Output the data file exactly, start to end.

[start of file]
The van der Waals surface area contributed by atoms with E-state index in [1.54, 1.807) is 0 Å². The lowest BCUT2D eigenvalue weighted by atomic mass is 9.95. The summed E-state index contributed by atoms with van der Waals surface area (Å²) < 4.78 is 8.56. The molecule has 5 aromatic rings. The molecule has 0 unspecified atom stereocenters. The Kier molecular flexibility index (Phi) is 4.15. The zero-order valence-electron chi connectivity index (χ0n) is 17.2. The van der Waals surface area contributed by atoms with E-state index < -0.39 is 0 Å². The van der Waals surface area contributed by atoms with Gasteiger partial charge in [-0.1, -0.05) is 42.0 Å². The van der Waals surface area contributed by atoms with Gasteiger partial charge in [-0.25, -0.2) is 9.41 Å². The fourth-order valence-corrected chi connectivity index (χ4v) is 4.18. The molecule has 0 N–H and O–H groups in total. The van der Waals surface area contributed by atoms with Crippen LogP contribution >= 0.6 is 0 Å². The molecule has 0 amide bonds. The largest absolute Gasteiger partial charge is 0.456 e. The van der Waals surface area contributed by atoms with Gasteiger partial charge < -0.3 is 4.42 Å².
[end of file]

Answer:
The van der Waals surface area contributed by atoms with E-state index in [1.54, 1.807) is 0 Å². The lowest BCUT2D eigenvalue weighted by atomic mass is 9.95. The summed E-state index contributed by atoms with van der Waals surface area (Å²) < 4.78 is 8.56. The molecule has 5 aromatic rings. The molecule has 0 unspecified atom stereocenters. The Kier molecular flexibility index (Phi) is 4.15. The zero-order valence-electron chi connectivity index (χ0n) is 17.2. The van der Waals surface area contributed by atoms with E-state index < -0.39 is 0 Å². The van der Waals surface area contributed by atoms with Gasteiger partial charge in [-0.1, -0.05) is 42.0 Å². The van der Waals surface area contributed by atoms with Gasteiger partial charge in [-0.25, -0.2) is 9.41 Å². The fourth-order valence-corrected chi connectivity index (χ4v) is 4.18. The molecule has 0 N–H and O–H groups in total. The van der Waals surface area contributed by atoms with Crippen LogP contribution >= 0.6 is 0 Å². The molecule has 0 amide bonds. The largest absolute Gasteiger partial charge is 0.456 e. The van der Waals surface area contributed by atoms with Gasteiger partial charge < -0.3 is 4.42 Å².